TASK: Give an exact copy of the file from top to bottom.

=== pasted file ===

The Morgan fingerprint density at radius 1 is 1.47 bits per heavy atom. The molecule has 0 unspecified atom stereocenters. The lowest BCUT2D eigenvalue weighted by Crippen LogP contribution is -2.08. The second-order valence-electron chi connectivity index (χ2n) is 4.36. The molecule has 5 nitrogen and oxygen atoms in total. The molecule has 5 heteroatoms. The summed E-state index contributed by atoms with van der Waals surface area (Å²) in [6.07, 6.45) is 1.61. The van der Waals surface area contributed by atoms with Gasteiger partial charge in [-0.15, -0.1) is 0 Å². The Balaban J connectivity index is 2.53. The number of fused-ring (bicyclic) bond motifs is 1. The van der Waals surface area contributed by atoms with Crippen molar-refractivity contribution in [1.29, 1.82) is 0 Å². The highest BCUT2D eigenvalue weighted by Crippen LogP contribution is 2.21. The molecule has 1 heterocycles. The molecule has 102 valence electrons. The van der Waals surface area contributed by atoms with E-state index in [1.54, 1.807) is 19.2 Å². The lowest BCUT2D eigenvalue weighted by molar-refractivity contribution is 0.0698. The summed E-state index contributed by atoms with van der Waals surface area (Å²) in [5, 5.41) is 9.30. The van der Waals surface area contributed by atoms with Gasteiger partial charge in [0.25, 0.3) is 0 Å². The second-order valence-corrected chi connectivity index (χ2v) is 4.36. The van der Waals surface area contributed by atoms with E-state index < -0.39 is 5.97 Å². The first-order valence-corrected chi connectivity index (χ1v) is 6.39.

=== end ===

The Morgan fingerprint density at radius 1 is 1.47 bits per heavy atom. The molecule has 0 unspecified atom stereocenters. The lowest BCUT2D eigenvalue weighted by Crippen LogP contribution is -2.08. The second-order valence-electron chi connectivity index (χ2n) is 4.36. The molecule has 5 nitrogen and oxygen atoms in total. The molecule has 5 heteroatoms. The summed E-state index contributed by atoms with van der Waals surface area (Å²) in [6.07, 6.45) is 1.61. The van der Waals surface area contributed by atoms with Gasteiger partial charge in [-0.15, -0.1) is 0 Å². The Balaban J connectivity index is 2.53. The number of fused-ring (bicyclic) bond motifs is 1. The van der Waals surface area contributed by atoms with Crippen molar-refractivity contribution in [1.29, 1.82) is 0 Å². The highest BCUT2D eigenvalue weighted by Crippen LogP contribution is 2.21. The molecule has 1 heterocycles. The molecule has 102 valence electrons. The van der Waals surface area contributed by atoms with E-state index in [1.54, 1.807) is 19.2 Å². The lowest BCUT2D eigenvalue weighted by molar-refractivity contribution is 0.0698. The summed E-state index contributed by atoms with van der Waals surface area (Å²) in [5, 5.41) is 9.30. The van der Waals surface area contributed by atoms with Gasteiger partial charge in [0.25, 0.3) is 0 Å². The second-order valence-corrected chi connectivity index (χ2v) is 4.36. The van der Waals surface area contributed by atoms with E-state index < -0.39 is 5.97 Å². The first-order valence-corrected chi connectivity index (χ1v) is 6.39.